Are you wondering what “alci-ness” is? You probably haven’t heard of it before, because it is a new word that I have made up today! So, I want to talk about something that really isn’t talked about much day-to-day. It is the use of alcohol in our society, and today I want to take a look at alcohol in the family, specifically.
Given how much I enjoyed alcohol in my early twenties, I have surprised myself with not drinking anymore. Right away when I had my babies and as they have grown into children, I have never been comfortable with drinking in my kids’ presence. Perhaps it was because I nursed my boys for the first year of their lives, so I couldn’t drink. But, also, my husband really didn’t drink or drink at all if I wasn’t. I would look forward to getting out and having some wine at a neighborhood mom gathering, but after a short while I lost my taste for alcohol altogether. We have saved a lot of money by not drinking! Check out my blog “The Lost Taste” for my story about shifting my vibration and becoming a non-drinker. It has been three and a half years since my last glass of wine.
I was able to observe alcohol in the family three years ago when I was at a training in Chicago. I went to a restaurant to get something to eat by myself. The place was empty, but then a family arrived and then another. Both families happened to be seated in my line of sight. So, I did my best not to stare. However, I had the opportunity to witness something that actually saddened me, yet it helped shape my values for my own parenting.
Both families had young children with one still in a high chair. One of the dads downed a martini, then he proceeded to drink some wine from the bottle that the mom had ordered. It was a similar scenario at the other table with beer and wine. I was so surprised that these parents would drink that much and mix while with their children. And, I wondered, who was going to be driving them home?
What I observed wasn’t just the alcohol consumption, but the parents were hardly engaging with each other or with their children, and at least one of the parents at each table was distracted with their phone. I am not writing this to be in judgement, but rather to raise our awareness to something that is very common in our society.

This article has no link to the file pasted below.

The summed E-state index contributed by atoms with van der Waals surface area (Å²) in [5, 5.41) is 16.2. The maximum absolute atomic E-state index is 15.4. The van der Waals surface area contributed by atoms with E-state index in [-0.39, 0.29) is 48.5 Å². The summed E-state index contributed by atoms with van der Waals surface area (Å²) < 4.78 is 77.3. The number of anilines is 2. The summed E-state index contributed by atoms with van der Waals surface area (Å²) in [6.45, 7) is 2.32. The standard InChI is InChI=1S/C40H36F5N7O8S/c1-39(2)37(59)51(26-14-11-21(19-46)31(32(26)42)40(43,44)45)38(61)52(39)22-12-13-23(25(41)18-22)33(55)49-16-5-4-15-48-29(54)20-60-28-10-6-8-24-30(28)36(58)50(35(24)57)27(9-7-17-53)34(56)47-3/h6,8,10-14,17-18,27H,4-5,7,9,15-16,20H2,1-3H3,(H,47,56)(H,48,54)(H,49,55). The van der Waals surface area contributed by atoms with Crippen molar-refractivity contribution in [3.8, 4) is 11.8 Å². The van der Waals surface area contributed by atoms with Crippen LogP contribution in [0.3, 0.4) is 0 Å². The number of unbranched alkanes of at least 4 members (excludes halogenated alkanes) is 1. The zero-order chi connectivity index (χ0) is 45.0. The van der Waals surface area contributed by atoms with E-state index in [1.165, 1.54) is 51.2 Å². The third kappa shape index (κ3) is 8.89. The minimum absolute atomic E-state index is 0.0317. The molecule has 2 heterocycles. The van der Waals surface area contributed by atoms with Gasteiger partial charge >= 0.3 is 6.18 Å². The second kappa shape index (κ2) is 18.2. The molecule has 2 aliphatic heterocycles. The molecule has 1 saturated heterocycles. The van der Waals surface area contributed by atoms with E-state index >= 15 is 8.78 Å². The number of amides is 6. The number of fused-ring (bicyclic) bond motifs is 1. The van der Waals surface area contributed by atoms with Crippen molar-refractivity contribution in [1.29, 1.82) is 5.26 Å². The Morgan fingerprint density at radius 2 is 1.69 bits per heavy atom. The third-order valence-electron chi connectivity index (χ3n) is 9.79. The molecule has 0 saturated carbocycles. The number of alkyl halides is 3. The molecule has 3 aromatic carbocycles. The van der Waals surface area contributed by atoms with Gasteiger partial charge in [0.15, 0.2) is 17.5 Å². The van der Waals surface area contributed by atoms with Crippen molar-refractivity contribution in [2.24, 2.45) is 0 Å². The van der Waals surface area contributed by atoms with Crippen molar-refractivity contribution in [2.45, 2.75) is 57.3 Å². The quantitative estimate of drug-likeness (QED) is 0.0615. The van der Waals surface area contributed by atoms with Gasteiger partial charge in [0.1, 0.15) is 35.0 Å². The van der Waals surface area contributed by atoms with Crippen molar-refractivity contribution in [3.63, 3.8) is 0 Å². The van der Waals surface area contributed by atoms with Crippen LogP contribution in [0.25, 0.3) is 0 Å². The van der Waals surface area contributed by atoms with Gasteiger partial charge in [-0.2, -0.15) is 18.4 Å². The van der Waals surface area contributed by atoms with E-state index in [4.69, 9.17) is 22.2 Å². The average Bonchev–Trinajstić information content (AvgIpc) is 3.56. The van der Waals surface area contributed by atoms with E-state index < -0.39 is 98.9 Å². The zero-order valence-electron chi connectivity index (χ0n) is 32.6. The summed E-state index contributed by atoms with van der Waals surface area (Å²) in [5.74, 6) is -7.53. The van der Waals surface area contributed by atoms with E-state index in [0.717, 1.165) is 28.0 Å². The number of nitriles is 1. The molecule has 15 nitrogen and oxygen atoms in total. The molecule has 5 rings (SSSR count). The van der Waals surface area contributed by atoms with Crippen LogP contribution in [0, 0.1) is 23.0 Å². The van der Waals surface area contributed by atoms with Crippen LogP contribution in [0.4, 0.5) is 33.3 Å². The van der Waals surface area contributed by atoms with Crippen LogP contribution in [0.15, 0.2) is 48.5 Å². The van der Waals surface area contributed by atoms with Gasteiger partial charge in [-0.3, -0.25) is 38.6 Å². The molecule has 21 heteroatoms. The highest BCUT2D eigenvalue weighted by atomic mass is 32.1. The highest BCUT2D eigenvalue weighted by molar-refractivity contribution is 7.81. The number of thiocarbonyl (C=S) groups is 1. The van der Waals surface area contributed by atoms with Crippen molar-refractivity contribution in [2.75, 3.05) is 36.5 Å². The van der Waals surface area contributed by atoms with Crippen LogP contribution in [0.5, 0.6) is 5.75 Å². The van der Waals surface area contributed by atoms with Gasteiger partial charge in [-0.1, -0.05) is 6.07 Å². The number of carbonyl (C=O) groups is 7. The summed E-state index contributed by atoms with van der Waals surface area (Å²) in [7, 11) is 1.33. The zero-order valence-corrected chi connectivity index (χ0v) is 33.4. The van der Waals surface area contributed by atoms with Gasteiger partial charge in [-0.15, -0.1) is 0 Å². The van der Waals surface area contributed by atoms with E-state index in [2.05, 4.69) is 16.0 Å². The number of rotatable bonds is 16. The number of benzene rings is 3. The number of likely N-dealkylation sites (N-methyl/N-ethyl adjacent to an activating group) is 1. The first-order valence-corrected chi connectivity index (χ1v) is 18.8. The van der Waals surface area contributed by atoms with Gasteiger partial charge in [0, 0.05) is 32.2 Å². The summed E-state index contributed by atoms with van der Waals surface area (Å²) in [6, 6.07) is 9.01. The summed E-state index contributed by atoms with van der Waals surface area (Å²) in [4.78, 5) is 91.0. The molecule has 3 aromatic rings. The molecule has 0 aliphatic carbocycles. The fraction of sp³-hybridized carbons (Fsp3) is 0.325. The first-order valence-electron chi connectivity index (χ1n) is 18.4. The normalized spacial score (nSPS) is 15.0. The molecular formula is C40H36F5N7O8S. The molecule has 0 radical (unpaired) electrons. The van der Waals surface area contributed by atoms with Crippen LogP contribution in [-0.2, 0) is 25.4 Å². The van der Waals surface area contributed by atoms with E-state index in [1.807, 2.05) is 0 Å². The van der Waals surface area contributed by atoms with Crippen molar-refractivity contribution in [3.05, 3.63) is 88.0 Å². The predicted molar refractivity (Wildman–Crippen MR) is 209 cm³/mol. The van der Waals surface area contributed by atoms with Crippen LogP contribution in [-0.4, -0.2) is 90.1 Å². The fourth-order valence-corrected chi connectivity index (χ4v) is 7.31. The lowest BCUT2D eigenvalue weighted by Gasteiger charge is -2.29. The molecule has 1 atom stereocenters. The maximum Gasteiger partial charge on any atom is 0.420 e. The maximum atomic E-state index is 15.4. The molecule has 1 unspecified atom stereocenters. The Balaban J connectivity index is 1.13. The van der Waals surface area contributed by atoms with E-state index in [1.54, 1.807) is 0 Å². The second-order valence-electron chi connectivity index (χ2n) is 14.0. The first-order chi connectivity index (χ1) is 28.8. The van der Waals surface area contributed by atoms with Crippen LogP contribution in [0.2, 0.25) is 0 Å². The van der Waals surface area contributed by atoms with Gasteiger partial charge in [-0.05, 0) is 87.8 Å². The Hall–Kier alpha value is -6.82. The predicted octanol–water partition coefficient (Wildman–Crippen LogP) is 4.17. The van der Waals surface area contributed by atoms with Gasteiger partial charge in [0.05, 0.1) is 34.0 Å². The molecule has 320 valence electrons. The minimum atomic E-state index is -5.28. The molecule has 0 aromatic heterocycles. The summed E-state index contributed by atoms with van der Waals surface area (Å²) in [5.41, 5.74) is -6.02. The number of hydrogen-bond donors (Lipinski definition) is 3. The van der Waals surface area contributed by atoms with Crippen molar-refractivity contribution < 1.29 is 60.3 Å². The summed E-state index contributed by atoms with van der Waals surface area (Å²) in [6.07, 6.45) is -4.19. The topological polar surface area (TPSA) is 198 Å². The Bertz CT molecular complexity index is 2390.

Even though I was rarely drinking at this time, it became clear to me that this wasn’t what I wanted for my own family. I knew that I wanted to be a present and happy mom without altering my consciousness. Operating at my optimal functioning with the demands of being a full-time mom with a business meant that alcohol wasn’t going to be a part of my life. Moreover, alcohol is a depressant and I was learning more about expanding my consciousness. Because alcohol is a depressant, I didn’t want alcohol to limit my spiritual growth. Some research has suggested that one serving of alcohol per day is good for our cardiovascular system, however new research is showing that it has very detrimental effects on the brain.
I’ve been thinking about alcohol during my own upbringing, and I realized that I really respect and admire my Mom for not drinking when we were kids, or now as a Grandma. She has this amazing enthusiasm for life and fun, and she is such an awesome, engaging Grandma. My Mom told me that she saw a show that said that the fastest growing group of alcoholics are women in their forties. I think this is because wine drinking has become a sort of ‘stylish’ thing to do. Someone else, who was studying the idea of having fun without alcohol, told me about a book they were reading that suggested that having even one drink is something to take a look at, if it is used as an escape, to relax, or to have more fun.
I am not sure about this whole alci-ness thing. It seems to be everywhere and the vibration of it is so low. Of all the families my husband and I have met over the years, we are only aware of three other families that are alcohol-free like us. My husband and I have created a guideline that we won’t have our kids sleep over anywhere that the parents are drinking. We feel that alcohol and parenting don’t go together. Further, a very large part of the problems in our society have their roots in alci-ness.
When the founder of eWomenNetwork, Sandra Yancey, ran into the Dalai Lama at an airport, he told her that, “The western women will heal the world.” In my opinion, one of the obstacles to healing the world is the alci-ness in the family.
To our growth and healing,
Rev. Dr. Rachel Wetzsteon